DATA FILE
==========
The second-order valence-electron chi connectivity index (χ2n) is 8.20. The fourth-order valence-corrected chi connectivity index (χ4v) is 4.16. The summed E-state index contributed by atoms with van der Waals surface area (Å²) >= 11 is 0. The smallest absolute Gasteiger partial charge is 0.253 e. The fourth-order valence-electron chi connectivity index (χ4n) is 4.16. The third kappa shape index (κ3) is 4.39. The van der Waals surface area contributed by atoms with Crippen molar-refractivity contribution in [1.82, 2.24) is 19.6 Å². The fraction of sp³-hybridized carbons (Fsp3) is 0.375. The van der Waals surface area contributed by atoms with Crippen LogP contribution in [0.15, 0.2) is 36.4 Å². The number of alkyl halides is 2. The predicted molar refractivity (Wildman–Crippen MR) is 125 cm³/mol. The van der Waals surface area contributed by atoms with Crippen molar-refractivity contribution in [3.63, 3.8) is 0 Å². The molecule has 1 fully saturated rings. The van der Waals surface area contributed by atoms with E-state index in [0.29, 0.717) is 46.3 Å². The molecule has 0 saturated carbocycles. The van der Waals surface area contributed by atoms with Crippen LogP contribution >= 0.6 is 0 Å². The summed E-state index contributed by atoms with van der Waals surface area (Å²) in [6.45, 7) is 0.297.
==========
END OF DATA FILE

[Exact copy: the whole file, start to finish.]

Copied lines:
The second-order valence-electron chi connectivity index (χ2n) is 8.20. The fourth-order valence-corrected chi connectivity index (χ4v) is 4.16. The summed E-state index contributed by atoms with van der Waals surface area (Å²) >= 11 is 0. The smallest absolute Gasteiger partial charge is 0.253 e. The fourth-order valence-electron chi connectivity index (χ4n) is 4.16. The third kappa shape index (κ3) is 4.39. The van der Waals surface area contributed by atoms with Crippen molar-refractivity contribution in [1.82, 2.24) is 19.6 Å². The fraction of sp³-hybridized carbons (Fsp3) is 0.375. The van der Waals surface area contributed by atoms with Crippen LogP contribution in [0.15, 0.2) is 36.4 Å². The number of alkyl halides is 2. The predicted molar refractivity (Wildman–Crippen MR) is 125 cm³/mol. The van der Waals surface area contributed by atoms with Crippen molar-refractivity contribution in [3.63, 3.8) is 0 Å². The molecule has 1 fully saturated rings. The van der Waals surface area contributed by atoms with E-state index in [0.29, 0.717) is 46.3 Å². The molecule has 0 saturated carbocycles. The van der Waals surface area contributed by atoms with Crippen LogP contribution >= 0.6 is 0 Å². The summed E-state index contributed by atoms with van der Waals surface area (Å²) in [6.45, 7) is 0.297.